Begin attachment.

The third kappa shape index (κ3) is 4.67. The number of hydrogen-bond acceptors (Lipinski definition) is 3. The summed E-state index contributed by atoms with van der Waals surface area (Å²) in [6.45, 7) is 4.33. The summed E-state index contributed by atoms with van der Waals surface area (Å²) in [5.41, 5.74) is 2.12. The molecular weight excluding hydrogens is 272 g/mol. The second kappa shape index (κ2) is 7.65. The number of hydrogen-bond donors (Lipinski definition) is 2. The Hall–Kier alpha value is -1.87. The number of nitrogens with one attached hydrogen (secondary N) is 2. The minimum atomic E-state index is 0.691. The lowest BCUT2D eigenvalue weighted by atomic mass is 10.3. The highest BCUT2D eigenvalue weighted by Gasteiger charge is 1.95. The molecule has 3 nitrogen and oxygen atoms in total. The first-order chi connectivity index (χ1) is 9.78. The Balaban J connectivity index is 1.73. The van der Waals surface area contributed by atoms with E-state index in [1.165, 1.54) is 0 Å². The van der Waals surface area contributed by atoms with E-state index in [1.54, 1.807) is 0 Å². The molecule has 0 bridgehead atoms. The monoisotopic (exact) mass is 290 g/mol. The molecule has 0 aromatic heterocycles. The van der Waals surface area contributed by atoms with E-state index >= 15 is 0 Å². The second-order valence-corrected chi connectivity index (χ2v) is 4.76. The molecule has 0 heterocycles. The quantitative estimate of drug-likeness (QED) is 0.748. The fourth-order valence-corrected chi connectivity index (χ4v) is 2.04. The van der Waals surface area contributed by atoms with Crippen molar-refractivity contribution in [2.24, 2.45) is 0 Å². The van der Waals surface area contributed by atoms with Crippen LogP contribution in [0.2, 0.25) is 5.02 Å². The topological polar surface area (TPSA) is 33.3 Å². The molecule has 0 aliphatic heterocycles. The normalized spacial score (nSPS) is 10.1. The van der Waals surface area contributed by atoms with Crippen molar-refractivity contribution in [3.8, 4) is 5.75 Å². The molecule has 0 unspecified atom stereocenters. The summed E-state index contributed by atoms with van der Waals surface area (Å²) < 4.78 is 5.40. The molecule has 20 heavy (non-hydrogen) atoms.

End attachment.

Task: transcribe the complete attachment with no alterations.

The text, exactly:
The third kappa shape index (κ3) is 4.67. The number of hydrogen-bond acceptors (Lipinski definition) is 3. The summed E-state index contributed by atoms with van der Waals surface area (Å²) in [6.45, 7) is 4.33. The summed E-state index contributed by atoms with van der Waals surface area (Å²) in [5.41, 5.74) is 2.12. The molecular weight excluding hydrogens is 272 g/mol. The second kappa shape index (κ2) is 7.65. The number of hydrogen-bond donors (Lipinski definition) is 2. The Hall–Kier alpha value is -1.87. The number of nitrogens with one attached hydrogen (secondary N) is 2. The minimum atomic E-state index is 0.691. The lowest BCUT2D eigenvalue weighted by atomic mass is 10.3. The highest BCUT2D eigenvalue weighted by Gasteiger charge is 1.95. The molecule has 3 nitrogen and oxygen atoms in total. The first-order chi connectivity index (χ1) is 9.78. The Balaban J connectivity index is 1.73. The van der Waals surface area contributed by atoms with E-state index in [1.165, 1.54) is 0 Å². The van der Waals surface area contributed by atoms with E-state index in [1.54, 1.807) is 0 Å². The molecule has 0 bridgehead atoms. The monoisotopic (exact) mass is 290 g/mol. The molecule has 0 aromatic heterocycles. The van der Waals surface area contributed by atoms with E-state index >= 15 is 0 Å². The second-order valence-corrected chi connectivity index (χ2v) is 4.76. The molecule has 0 heterocycles. The quantitative estimate of drug-likeness (QED) is 0.748. The fourth-order valence-corrected chi connectivity index (χ4v) is 2.04. The van der Waals surface area contributed by atoms with Crippen molar-refractivity contribution in [2.24, 2.45) is 0 Å². The van der Waals surface area contributed by atoms with Crippen LogP contribution in [0.2, 0.25) is 5.02 Å². The topological polar surface area (TPSA) is 33.3 Å². The molecule has 0 aliphatic heterocycles. The normalized spacial score (nSPS) is 10.1. The van der Waals surface area contributed by atoms with Crippen molar-refractivity contribution in [3.8, 4) is 5.75 Å². The molecule has 0 unspecified atom stereocenters. The summed E-state index contributed by atoms with van der Waals surface area (Å²) < 4.78 is 5.40. The molecule has 20 heavy (non-hydrogen) atoms.